MEMORIES OF QUARRY AVENUE KNOTTINGLEY
Mrs. A. D. Groves
father and mother moved with the family from a small cottage in a row of
cottages next to where Racca Green News is now, to the newly built council
houses of Quarry Avenue. That was in late June 1929 and I was born a few
weeks later in August, the first child to be born in the new houses.
those days, Quarry Avenue meant all the houses from just over the railway
crossing on Womersley Road as far as the shop which was owned by Mr. and
was a lovely place to live with a small garden to the front and a large
one at the rear looking out onto a field where all the children used to
play. This was a grass field which always had lots of wild flowers and
elderberry bushes along the edge of a dirt track leading to the lime
quarries; hence the name Quarry Avenue.
was always something to do and someone to play with and we could safely
play on Womersley Road because the only traffic was one bus an hour each
way to and from Doncaster. We used to play whip and top or skipping ropes,
just moving out of the way onto the pavement when the bus passed by when
we saw them coming.
the bottom fence of our back garden my dad made a stile for us to get into
the field. Most of the gardens which bordered the field had a stile for
easy access and most of the houses had a tall pole which had a wireless
aerial leading to the house because wirelesses were becoming very popular
were three lime quarries no longer in use behind Quarry Avenue and a
fourth one at the top of Womersley Road which was still burning lime for
agricultural use. We were not allowed to go into that one but children
suffering from whooping cough were often taken for a walk around the top
of the quarry to inhale the lime fumes, hoping it would help to cure the
whooping cough I think.
friend Olive and I used to spend hours roaming the disused lime quarries.
We used to bring home tadpoles in jars or sometimes lumps of frog spawn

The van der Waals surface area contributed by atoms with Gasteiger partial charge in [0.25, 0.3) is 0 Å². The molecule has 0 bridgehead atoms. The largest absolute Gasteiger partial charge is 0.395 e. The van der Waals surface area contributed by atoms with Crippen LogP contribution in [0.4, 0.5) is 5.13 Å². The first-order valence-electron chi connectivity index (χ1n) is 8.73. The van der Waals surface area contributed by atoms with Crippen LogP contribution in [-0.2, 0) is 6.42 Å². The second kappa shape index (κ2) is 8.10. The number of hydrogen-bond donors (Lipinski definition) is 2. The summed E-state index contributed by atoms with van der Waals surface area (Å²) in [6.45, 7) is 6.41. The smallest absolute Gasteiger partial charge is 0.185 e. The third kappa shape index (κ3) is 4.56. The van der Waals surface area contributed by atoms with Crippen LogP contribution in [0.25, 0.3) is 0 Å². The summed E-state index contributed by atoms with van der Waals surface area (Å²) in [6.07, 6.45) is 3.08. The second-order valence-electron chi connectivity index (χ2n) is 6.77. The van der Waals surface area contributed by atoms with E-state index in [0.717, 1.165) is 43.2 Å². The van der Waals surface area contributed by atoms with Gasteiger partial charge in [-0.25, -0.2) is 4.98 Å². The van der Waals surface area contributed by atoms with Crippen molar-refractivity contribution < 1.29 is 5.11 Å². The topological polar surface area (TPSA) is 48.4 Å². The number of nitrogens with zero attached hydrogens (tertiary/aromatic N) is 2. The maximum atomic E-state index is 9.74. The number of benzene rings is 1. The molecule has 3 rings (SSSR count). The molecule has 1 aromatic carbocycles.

kept in 2lb jam jars outside on the back window ledge. When they changed
into tadpoles we had to take them back and put them in the quarry pools
quarries were such a wonderful natural place to play, you could play
football or rounders in the open spaces or pretend you were riding a horse
and play Cowboys and Indians. You could make secret dens that only you
knew about. Olive and I used to look under stones to find newts, frogs and
toads. Some of the newts were as much as six inches long but as children
we didn’t know them as newts – we called them Askads or Askerds. It
wasn’t until we were doing nature lessons at school that I realised that
Askads were in fact newts. I do seem to
remember there was a newt on the coat of arms at Askern so perhaps that is
where it came from as a sort of local name.
ponds in the quarries used to freeze over in winter, it was a winter
wonderland then and sometimes grown-ups used to skate on the ponds and
make bonfires to roast potatoes on.
dad used to rent part of one of the quarries and he kept hens, ducks,
geese and sometimes a pig. As I got older I sometimes had to go and feed
them before I went to school. I didn’t mind the hens and ducks but the
geese used to scare me.
it was getting near to Bonfire night, all the bigger lads in Quarry Avenue
used to collect stuff to burn and then have to guard it because raiding
parties from other gangs would come and try to pinch it. Quarry Avenue